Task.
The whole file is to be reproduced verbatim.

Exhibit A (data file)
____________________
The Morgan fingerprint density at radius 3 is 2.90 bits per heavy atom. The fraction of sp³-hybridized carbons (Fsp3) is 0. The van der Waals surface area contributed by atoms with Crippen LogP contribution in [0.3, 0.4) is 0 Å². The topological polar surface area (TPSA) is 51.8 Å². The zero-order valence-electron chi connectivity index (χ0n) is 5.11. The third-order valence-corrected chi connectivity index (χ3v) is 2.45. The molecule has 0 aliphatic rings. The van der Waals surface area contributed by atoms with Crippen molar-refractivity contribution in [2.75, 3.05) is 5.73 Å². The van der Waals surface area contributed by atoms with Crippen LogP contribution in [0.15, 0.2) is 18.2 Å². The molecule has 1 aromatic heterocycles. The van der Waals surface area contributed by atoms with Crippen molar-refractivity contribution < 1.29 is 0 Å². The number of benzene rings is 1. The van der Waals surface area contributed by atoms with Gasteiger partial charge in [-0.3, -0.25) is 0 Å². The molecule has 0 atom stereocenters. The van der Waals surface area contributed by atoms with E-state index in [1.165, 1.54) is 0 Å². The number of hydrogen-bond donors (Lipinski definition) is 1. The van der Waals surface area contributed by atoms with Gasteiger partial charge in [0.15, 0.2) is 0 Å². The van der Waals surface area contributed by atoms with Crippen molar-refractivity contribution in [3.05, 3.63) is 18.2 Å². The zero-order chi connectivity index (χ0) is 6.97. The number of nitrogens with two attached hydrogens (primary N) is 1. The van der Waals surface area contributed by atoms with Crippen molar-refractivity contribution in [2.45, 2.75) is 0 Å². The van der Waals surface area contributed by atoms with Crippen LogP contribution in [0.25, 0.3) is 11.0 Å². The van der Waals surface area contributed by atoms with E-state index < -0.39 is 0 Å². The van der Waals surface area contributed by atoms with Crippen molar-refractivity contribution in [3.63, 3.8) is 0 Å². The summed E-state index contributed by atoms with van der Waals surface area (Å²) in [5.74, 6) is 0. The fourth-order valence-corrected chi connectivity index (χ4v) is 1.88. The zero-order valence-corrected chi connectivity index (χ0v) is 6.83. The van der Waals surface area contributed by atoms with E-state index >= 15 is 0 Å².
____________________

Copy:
The Morgan fingerprint density at radius 3 is 2.90 bits per heavy atom. The fraction of sp³-hybridized carbons (Fsp3) is 0. The van der Waals surface area contributed by atoms with Crippen LogP contribution in [0.3, 0.4) is 0 Å². The topological polar surface area (TPSA) is 51.8 Å². The zero-order valence-electron chi connectivity index (χ0n) is 5.11. The third-order valence-corrected chi connectivity index (χ3v) is 2.45. The molecule has 0 aliphatic rings. The van der Waals surface area contributed by atoms with Crippen molar-refractivity contribution in [2.75, 3.05) is 5.73 Å². The van der Waals surface area contributed by atoms with Crippen LogP contribution in [0.15, 0.2) is 18.2 Å². The molecule has 1 aromatic heterocycles. The van der Waals surface area contributed by atoms with Crippen molar-refractivity contribution < 1.29 is 0 Å². The number of benzene rings is 1. The van der Waals surface area contributed by atoms with Gasteiger partial charge in [-0.3, -0.25) is 0 Å². The molecule has 0 atom stereocenters. The van der Waals surface area contributed by atoms with E-state index in [1.165, 1.54) is 0 Å². The number of hydrogen-bond donors (Lipinski definition) is 1. The van der Waals surface area contributed by atoms with Gasteiger partial charge in [0.15, 0.2) is 0 Å². The van der Waals surface area contributed by atoms with Crippen molar-refractivity contribution in [3.05, 3.63) is 18.2 Å². The zero-order chi connectivity index (χ0) is 6.97. The number of nitrogens with two attached hydrogens (primary N) is 1. The van der Waals surface area contributed by atoms with Crippen molar-refractivity contribution in [2.45, 2.75) is 0 Å². The van der Waals surface area contributed by atoms with Crippen LogP contribution in [0.25, 0.3) is 11.0 Å². The van der Waals surface area contributed by atoms with E-state index < -0.39 is 0 Å². The van der Waals surface area contributed by atoms with Crippen molar-refractivity contribution in [3.63, 3.8) is 0 Å². The summed E-state index contributed by atoms with van der Waals surface area (Å²) in [5.74, 6) is 0. The fourth-order valence-corrected chi connectivity index (χ4v) is 1.88. The zero-order valence-corrected chi connectivity index (χ0v) is 6.83. The van der Waals surface area contributed by atoms with E-state index >= 15 is 0 Å².